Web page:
section 5. That the people shall be secure in their persons, houses, papers, and possessions, from unwarrantable searches and seizures; and that general warrants, whereby an officer may be commanded to search suspected places, without probable evidence of the fact committed, or to seize any person or persons not named, whose offenses are not particularly described, and without oath or affirmation, are dangerous to liberty, and shall not be granted.
section 6. That the printing presses shall be open and free to every citizen who wishes to examine the proceedings of any branch of government, or the conduct of any public officer, and no law shall ever restrain the right thereof. Every citizen has an indisputable right to speak, write or print, upon any subject, as he thinks proper, being liable for the abuse of that liberty. In prosecutions for any publication respecting the official conduct of men in a public capacity, or where the matter published is proper for public information, the truth thereof may always be given in evidence; and in all indictments for libels, the jury shall have the right to determine the law and the facts, under the direction of the court, as in other cases.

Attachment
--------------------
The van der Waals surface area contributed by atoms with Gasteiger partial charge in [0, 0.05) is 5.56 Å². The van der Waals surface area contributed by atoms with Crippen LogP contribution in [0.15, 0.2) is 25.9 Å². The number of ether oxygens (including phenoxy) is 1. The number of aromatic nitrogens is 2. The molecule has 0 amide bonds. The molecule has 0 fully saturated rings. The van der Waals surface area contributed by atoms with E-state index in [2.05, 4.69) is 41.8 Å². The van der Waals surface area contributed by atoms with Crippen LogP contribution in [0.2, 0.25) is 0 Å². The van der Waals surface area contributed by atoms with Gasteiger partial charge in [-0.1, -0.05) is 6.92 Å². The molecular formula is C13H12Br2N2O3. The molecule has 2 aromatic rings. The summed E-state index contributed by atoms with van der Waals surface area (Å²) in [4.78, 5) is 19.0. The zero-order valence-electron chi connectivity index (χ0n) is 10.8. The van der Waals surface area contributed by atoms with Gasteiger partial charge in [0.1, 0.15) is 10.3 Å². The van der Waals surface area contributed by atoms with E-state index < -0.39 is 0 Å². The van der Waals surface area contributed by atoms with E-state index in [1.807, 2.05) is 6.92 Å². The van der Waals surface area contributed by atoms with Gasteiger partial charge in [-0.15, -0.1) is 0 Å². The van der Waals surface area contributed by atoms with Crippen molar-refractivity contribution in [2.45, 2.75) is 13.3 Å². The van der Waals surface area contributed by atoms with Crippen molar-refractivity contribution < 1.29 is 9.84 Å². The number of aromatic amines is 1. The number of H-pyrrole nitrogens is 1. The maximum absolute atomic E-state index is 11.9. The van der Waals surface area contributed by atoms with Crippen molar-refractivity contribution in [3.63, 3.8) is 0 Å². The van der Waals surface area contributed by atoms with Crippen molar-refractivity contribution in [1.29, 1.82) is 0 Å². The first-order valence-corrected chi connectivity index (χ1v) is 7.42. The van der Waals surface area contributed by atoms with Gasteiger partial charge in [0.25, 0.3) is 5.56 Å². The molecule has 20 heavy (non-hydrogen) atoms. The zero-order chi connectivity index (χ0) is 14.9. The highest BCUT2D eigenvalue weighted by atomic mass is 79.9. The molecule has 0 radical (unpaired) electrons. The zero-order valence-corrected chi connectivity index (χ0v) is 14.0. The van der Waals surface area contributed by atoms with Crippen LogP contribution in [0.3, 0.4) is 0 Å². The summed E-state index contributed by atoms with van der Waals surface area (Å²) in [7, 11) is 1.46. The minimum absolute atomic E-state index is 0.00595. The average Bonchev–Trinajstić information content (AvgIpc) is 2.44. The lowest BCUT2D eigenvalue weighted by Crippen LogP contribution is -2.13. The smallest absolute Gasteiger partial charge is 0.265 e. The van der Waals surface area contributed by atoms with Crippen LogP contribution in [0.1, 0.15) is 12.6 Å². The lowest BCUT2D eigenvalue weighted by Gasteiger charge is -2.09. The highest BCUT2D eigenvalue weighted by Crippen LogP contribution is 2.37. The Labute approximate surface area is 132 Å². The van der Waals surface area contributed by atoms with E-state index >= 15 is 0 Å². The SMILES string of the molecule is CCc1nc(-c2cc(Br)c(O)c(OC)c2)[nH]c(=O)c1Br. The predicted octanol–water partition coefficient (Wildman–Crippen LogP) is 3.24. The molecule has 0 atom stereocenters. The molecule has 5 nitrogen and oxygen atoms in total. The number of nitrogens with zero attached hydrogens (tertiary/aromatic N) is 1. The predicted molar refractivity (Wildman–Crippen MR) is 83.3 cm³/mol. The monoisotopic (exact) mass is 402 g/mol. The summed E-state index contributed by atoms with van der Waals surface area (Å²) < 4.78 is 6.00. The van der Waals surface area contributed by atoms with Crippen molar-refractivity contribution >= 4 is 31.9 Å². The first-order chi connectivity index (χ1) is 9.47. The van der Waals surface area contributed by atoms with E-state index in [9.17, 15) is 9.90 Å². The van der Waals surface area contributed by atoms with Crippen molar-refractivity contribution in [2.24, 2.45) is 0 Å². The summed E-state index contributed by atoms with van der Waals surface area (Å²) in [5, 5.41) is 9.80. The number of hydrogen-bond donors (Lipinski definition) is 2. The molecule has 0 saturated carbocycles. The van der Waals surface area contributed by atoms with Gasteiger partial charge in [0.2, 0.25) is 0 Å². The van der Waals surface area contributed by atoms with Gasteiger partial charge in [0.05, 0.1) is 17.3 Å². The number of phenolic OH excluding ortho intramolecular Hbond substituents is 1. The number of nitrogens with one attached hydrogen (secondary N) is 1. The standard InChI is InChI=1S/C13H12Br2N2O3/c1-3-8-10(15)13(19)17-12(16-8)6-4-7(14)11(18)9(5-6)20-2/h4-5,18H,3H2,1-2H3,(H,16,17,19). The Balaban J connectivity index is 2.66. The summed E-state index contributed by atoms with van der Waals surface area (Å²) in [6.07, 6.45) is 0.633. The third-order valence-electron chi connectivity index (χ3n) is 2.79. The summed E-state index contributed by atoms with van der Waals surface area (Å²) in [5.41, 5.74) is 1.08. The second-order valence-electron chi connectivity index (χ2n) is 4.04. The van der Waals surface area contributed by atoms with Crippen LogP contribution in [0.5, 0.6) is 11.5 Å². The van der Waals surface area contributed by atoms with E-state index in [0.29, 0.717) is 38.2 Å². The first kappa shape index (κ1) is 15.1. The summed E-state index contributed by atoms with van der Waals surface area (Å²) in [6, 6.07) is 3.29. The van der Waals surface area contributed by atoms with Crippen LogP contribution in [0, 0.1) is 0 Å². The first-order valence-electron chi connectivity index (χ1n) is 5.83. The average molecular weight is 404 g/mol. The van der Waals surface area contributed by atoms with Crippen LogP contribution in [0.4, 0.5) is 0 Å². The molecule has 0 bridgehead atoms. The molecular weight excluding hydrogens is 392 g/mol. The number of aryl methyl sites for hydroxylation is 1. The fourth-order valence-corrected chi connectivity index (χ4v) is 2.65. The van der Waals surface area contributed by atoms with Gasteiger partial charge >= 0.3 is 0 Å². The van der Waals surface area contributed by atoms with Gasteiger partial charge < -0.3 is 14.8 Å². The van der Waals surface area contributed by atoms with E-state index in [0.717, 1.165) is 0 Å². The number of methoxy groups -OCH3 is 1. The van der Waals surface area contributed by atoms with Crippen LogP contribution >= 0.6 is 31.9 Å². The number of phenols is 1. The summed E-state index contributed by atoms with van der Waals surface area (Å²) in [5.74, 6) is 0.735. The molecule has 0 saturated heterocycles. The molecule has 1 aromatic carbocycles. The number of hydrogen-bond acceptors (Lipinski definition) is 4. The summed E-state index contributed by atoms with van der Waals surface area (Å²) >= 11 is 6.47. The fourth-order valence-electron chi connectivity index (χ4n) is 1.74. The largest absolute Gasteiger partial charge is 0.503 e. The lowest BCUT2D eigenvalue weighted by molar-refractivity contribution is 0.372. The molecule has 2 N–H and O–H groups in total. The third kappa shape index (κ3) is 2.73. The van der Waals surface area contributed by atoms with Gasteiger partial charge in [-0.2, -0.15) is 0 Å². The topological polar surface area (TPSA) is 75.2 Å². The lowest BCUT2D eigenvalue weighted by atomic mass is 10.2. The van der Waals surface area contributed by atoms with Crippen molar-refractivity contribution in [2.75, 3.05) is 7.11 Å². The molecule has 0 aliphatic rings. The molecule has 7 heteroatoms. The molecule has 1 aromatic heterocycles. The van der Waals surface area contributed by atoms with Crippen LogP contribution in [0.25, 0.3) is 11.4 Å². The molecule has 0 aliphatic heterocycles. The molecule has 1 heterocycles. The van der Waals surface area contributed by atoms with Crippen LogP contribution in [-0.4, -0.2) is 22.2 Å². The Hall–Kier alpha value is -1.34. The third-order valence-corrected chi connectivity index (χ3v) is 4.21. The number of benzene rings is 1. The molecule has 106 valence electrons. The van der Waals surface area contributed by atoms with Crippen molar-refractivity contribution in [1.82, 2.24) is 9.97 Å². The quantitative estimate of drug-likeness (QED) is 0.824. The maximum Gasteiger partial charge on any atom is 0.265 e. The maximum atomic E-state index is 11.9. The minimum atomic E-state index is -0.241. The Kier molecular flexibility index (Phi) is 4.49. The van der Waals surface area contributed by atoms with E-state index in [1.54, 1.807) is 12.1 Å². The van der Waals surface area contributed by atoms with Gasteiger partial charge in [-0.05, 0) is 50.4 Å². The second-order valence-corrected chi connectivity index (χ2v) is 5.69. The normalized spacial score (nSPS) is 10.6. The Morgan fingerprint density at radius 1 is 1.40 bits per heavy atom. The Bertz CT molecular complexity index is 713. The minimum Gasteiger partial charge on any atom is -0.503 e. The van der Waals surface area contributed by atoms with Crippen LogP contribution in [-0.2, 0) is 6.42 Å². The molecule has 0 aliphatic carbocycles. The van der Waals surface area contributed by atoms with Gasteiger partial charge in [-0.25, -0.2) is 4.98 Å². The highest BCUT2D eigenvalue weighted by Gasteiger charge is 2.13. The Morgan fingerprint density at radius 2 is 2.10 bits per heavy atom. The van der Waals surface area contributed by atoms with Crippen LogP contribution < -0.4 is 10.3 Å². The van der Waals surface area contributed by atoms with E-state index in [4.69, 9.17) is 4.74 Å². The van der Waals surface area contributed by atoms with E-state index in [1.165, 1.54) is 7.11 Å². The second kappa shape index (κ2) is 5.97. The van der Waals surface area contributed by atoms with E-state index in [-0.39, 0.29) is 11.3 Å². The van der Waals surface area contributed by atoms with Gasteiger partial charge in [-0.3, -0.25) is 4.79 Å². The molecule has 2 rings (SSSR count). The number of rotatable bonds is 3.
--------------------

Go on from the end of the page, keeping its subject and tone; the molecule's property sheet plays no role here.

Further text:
section 7. That all courts shall be open, and every person, for an injury done him in his lands, goods, person or reputation, shall have remedy by the due course of law, and right and justice administered, without denial or delay.
section 8. That the right of trial by jury shall be inviolate.
section 9. That no power of suspending laws shall be exercised, unless by the Legislature.
section 10. That no person arrested or confined in jail shall be treated with unnecessary rigor, or be put to answer any criminal charge, but by presentment, indictment or impeachment.
section 11. That in all criminal prosecutions the accused has a right to be heard by himself and his counsel to demand the mature and cause of the accusation against him, and to have a copy thereof; to meet the witness face to face; to have compulsory process for obtaining witnesses in his favor, and in prosecutions by indictment or presentment, a speedy public trial, by an impartial jury of the county or district in which the offense shall have been committed, and shall not be compelled to give evidence against himself, nor shall he twice be put in jeopardy for the same offense.
section 12. That all persons shall be bailable by sufficient sureties, unless for capital offenses, where the proof is evident or the presumption is great; and the privilege of the writ of habeas corpus shall not be suspended, unless when the case of rebellion or invasion, the public safety may require it.
section 13. Excessive bail shall not be required; excessive fines shall not be imposed, nor cruel and unusual punishment inflicted.